Fensulfothion

Title: Fensulfothion
CAS Registry Number: 115-90-2
CAS Name: Phosphorothioic acid O,O-diethyl O-[4-(methylsulfinyl)phenyl] ester
Additional Names: O,O-diethyl O-[p-(methylsulfinyl)phenyl] phosphorothioate; DMSP
Manufacturers' Codes: Bay 25141
Trademarks: Dasanit (Bayer); Terracur P (Bayer)
Molecular Formula: C11H17O4PS2
Molecular Weight: 308.35
Percent Composition: C 42.85%, H 5.56%, O 20.75%, P 10.05%, S 20.80%
Literature References: Organophosphate cholinesterase inhibitor. Prepn: Homeyer, Schrader, BE 666012 (1965 to Bayer), C.A. 64, 20555f (1966). Acute toxicity and anticholinesterase activity: K. P. DuBois, F. Kinoshita, Toxicol. Appl. Pharmacol. 6, 78 (1964).
Properties: Liquid. bp0.01 138-141°. LD50 in male, female rats (mg/kg): 5.5, 1.5 i.p.; 10.5, 2.2 orally; 30.0, 3.5 dermally; in male, female mice (mg/kg): 10.5, 7.0 i.p.; in male guinea pigs (mg/kg): 5.4 i.p., 9.0 orally (DuBois, Kinoshita).
Boiling point: bp0.01 138-141°
Toxicity data: LD50 in male, female rats (mg/kg): 5.5, 1.5 i.p.; 10.5, 2.2 orally; 30.0, 3.5 dermally; in male, female mice (mg/kg): 10.5, 7.0 i.p.; in male guinea pigs (mg/kg): 5.4 i.p., 9.0 orally (DuBois, Kinoshita)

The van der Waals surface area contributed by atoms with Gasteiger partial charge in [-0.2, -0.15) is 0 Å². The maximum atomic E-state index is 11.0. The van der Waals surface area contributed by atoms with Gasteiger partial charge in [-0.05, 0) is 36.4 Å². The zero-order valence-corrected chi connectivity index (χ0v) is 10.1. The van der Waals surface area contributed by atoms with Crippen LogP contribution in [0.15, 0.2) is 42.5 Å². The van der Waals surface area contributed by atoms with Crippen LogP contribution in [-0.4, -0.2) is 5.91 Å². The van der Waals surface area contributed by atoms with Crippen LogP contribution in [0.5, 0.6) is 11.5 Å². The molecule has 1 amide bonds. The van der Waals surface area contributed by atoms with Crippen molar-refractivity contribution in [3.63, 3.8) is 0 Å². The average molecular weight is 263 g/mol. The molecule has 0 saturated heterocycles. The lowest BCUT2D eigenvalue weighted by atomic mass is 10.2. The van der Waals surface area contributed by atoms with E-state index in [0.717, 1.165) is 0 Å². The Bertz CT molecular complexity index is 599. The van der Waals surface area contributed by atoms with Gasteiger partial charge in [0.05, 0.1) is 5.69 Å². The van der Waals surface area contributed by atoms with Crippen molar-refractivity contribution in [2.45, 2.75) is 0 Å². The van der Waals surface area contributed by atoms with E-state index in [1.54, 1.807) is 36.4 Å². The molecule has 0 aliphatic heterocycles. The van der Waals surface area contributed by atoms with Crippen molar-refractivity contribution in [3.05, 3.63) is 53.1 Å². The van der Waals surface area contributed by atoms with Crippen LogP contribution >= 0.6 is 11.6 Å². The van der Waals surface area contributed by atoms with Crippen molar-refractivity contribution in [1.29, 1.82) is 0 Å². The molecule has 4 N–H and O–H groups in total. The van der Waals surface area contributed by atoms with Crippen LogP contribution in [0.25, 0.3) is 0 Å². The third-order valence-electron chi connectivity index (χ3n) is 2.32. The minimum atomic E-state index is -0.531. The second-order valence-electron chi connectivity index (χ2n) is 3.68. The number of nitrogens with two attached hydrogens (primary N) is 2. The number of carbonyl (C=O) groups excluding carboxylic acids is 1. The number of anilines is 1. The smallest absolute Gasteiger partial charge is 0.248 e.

CAUTION: Potential symptoms of overexposure are skin irritation; nausea, vomiting, abdominal cramps, diarrhea, salivation; headache, giddiness, vertigo, weakness; rhinorrhea, chest tightness; blurred vision, miosis; cardiac irregularities; muscle fasciculations; dyspnea. See NIOSH Pocket Guide to Chemical Hazards (DHHS/NIOSH 97-140, 1997) p 142.
Use: Nematocide, insecticide.
Fenthion Fentiazac Fenticlor Fenticonazole Fentonium Bromide

Fensulfothion
Fensulfothion.svg
Identifiers
CAS number 115-90-2
PubChem 8292
ChemSpider 7991
Jmol-3D images Image 1
Properties
Molecular formula C11H17O4PS2
Molar mass 308.35 g mol−1
Appearance Brown liquid or yellow oil[1]
Except where noted otherwise, data are given for materials in their standard state (at 25 °C (77 °F), 100 kPa)
Infobox references

Fensulfothion is an insecticide and nematicide.[2] It is highly toxic and listed as an extremely hazardous substance.[3] It is widely used on corn, onions, rutabagas, pineapple, bananas, sugar cane, sugar beets, pea nuts, etc.[4]